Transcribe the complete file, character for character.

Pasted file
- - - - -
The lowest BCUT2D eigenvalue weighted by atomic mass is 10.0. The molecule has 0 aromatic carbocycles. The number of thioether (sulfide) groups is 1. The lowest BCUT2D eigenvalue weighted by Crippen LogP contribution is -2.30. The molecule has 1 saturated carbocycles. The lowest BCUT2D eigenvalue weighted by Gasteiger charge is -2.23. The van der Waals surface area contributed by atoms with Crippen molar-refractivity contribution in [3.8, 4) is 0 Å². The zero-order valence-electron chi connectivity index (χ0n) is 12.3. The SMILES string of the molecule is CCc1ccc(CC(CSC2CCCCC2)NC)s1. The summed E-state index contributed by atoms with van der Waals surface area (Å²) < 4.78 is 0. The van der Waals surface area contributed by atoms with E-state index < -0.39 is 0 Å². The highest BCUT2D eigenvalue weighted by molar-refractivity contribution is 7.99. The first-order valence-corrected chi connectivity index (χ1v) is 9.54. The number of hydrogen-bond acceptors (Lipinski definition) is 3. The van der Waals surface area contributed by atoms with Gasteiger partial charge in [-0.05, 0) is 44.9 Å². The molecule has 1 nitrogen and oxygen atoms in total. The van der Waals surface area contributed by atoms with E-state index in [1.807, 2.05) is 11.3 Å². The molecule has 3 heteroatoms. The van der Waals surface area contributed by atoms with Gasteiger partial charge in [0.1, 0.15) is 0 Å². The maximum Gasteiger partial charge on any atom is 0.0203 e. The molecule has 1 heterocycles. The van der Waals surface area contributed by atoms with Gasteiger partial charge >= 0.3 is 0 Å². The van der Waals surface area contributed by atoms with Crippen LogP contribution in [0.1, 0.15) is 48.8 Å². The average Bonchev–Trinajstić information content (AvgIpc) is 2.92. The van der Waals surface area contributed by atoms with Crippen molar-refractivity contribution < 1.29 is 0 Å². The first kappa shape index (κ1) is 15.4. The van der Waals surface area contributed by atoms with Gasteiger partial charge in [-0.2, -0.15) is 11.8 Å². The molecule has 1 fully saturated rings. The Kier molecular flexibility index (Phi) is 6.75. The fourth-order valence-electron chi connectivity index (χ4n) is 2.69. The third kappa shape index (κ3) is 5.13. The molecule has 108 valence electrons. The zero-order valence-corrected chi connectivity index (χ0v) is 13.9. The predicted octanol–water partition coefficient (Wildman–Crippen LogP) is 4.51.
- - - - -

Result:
The lowest BCUT2D eigenvalue weighted by atomic mass is 10.0. The molecule has 0 aromatic carbocycles. The number of thioether (sulfide) groups is 1. The lowest BCUT2D eigenvalue weighted by Crippen LogP contribution is -2.30. The molecule has 1 saturated carbocycles. The lowest BCUT2D eigenvalue weighted by Gasteiger charge is -2.23. The van der Waals surface area contributed by atoms with Crippen molar-refractivity contribution in [3.8, 4) is 0 Å². The zero-order valence-electron chi connectivity index (χ0n) is 12.3. The SMILES string of the molecule is CCc1ccc(CC(CSC2CCCCC2)NC)s1. The summed E-state index contributed by atoms with van der Waals surface area (Å²) < 4.78 is 0. The van der Waals surface area contributed by atoms with E-state index < -0.39 is 0 Å². The highest BCUT2D eigenvalue weighted by molar-refractivity contribution is 7.99. The first-order valence-corrected chi connectivity index (χ1v) is 9.54. The number of hydrogen-bond acceptors (Lipinski definition) is 3. The van der Waals surface area contributed by atoms with Gasteiger partial charge in [-0.05, 0) is 44.9 Å². The molecule has 1 nitrogen and oxygen atoms in total. The van der Waals surface area contributed by atoms with E-state index in [1.807, 2.05) is 11.3 Å². The molecule has 3 heteroatoms. The van der Waals surface area contributed by atoms with Gasteiger partial charge in [0.1, 0.15) is 0 Å². The maximum Gasteiger partial charge on any atom is 0.0203 e. The molecule has 1 heterocycles. The van der Waals surface area contributed by atoms with Gasteiger partial charge >= 0.3 is 0 Å². The van der Waals surface area contributed by atoms with Crippen LogP contribution in [0.1, 0.15) is 48.8 Å². The average Bonchev–Trinajstić information content (AvgIpc) is 2.92. The van der Waals surface area contributed by atoms with Crippen molar-refractivity contribution < 1.29 is 0 Å². The first kappa shape index (κ1) is 15.4. The van der Waals surface area contributed by atoms with Gasteiger partial charge in [-0.2, -0.15) is 11.8 Å². The molecule has 1 fully saturated rings. The Kier molecular flexibility index (Phi) is 6.75. The fourth-order valence-electron chi connectivity index (χ4n) is 2.69. The third kappa shape index (κ3) is 5.13. The molecule has 108 valence electrons. The zero-order valence-corrected chi connectivity index (χ0v) is 13.9. The predicted octanol–water partition coefficient (Wildman–Crippen LogP) is 4.51.